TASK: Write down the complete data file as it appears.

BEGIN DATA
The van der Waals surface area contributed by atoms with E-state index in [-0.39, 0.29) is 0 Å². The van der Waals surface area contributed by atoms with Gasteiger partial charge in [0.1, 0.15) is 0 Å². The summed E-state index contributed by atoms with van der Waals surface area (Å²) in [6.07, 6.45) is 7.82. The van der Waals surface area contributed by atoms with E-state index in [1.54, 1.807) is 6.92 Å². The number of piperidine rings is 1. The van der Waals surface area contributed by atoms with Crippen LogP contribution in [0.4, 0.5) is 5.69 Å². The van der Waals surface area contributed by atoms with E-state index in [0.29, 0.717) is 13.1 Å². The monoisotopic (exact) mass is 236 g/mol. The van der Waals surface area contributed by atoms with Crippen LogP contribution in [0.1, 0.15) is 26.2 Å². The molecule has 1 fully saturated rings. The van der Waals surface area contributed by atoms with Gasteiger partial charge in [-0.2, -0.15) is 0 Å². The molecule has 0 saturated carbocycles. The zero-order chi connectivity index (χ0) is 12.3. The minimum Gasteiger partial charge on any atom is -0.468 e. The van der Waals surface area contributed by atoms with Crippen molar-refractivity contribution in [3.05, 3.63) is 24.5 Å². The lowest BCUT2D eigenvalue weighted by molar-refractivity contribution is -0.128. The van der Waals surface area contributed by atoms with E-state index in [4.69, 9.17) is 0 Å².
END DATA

The van der Waals surface area contributed by atoms with E-state index in [-0.39, 0.29) is 0 Å². The van der Waals surface area contributed by atoms with Gasteiger partial charge in [0.1, 0.15) is 0 Å². The summed E-state index contributed by atoms with van der Waals surface area (Å²) in [6.07, 6.45) is 7.82. The van der Waals surface area contributed by atoms with E-state index in [1.54, 1.807) is 6.92 Å². The number of piperidine rings is 1. The van der Waals surface area contributed by atoms with Crippen LogP contribution in [0.4, 0.5) is 5.69 Å². The van der Waals surface area contributed by atoms with E-state index in [0.29, 0.717) is 13.1 Å². The monoisotopic (exact) mass is 236 g/mol. The van der Waals surface area contributed by atoms with Crippen LogP contribution in [0.1, 0.15) is 26.2 Å². The molecule has 1 fully saturated rings. The van der Waals surface area contributed by atoms with Gasteiger partial charge in [-0.2, -0.15) is 0 Å². The molecule has 0 saturated carbocycles. The zero-order chi connectivity index (χ0) is 12.3. The minimum Gasteiger partial charge on any atom is -0.468 e. The van der Waals surface area contributed by atoms with Crippen molar-refractivity contribution in [3.05, 3.63) is 24.5 Å². The lowest BCUT2D eigenvalue weighted by molar-refractivity contribution is -0.128. The van der Waals surface area contributed by atoms with E-state index in [4.69, 9.17) is 0 Å².